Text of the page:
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Research Library

Read equestrian-related research and studies here.

 
 
 Horse, Buck Jump, Thoroughbred Arabian, Brown Mold
The Recognition of Pain and Learned Behaviour in Horses Which Buck
 
Bucking behaviour in horses is potentially dangerous to riders. There is limited information about how bucking behaviour should be investigated by veterinarians. The objectives of this article are to define bucking behaviour, to review the literature relating to bucking and allied behaviours in horses and describe personal observations and to describe an approach to clinical investigation and management strategies. A literature review from 2000 to 2020 was performed via search engines and additional free searches. A buck is an upward leap, usually in addition to forward propulsion, when either both hindlimbs or all four limbs are off the ground with the thoracolumbosacral region raised. Bucking often occurs as...read more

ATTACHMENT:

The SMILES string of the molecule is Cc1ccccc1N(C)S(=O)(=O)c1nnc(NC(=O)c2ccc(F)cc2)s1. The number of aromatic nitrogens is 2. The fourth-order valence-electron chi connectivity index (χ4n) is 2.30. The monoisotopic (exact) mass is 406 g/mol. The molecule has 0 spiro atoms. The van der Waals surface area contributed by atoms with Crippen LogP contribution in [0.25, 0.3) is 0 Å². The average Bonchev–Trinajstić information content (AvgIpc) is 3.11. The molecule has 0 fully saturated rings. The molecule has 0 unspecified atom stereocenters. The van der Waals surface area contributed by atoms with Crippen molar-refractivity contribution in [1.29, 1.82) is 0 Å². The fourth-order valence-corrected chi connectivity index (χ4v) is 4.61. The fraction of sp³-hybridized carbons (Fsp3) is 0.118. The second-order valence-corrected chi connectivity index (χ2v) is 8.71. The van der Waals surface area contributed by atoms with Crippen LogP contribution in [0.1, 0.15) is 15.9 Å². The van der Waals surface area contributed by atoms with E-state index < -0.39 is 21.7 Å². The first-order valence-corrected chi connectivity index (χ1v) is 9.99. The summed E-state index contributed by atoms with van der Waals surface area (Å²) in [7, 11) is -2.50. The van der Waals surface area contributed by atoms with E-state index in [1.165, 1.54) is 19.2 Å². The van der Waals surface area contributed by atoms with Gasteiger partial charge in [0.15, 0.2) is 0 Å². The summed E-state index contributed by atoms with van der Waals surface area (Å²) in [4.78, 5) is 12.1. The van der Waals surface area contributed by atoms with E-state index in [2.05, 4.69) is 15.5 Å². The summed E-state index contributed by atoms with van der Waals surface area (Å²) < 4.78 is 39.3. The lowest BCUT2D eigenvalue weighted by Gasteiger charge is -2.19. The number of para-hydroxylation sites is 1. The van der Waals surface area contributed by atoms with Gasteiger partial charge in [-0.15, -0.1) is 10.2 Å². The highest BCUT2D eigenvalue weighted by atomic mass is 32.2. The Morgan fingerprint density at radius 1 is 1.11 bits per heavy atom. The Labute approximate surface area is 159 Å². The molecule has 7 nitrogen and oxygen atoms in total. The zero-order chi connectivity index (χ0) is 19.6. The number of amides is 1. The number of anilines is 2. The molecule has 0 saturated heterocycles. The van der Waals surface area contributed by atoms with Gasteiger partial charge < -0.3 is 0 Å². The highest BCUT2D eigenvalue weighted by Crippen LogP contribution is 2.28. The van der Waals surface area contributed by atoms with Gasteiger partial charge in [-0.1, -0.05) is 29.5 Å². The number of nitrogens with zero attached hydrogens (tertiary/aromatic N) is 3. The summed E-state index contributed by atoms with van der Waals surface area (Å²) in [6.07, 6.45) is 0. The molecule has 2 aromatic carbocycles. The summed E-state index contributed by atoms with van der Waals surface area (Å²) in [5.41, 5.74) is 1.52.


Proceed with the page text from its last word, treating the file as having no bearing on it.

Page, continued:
It's Not What You Say, But How You Say It
Pet-directed speech (PDS) is a type of speech humans spontaneously use with their companion animals. It is very similar to speech commonly used when talking to babies. A survey on social media showed that 92.7% of the respondents used PDS with their horse, but only 44.4% thought that their horse was sensitive to it, and the others did not know or doubted its efficacy. Researchers decided to test the impact of PDS on two tasks. During a grooming task that consisted of the experimenter scratching the horse with their hand, the horses carried out significantly more mutual grooming gestures toward the experimenter, looked at the person more, and moved less when spoken to with PDS than...read more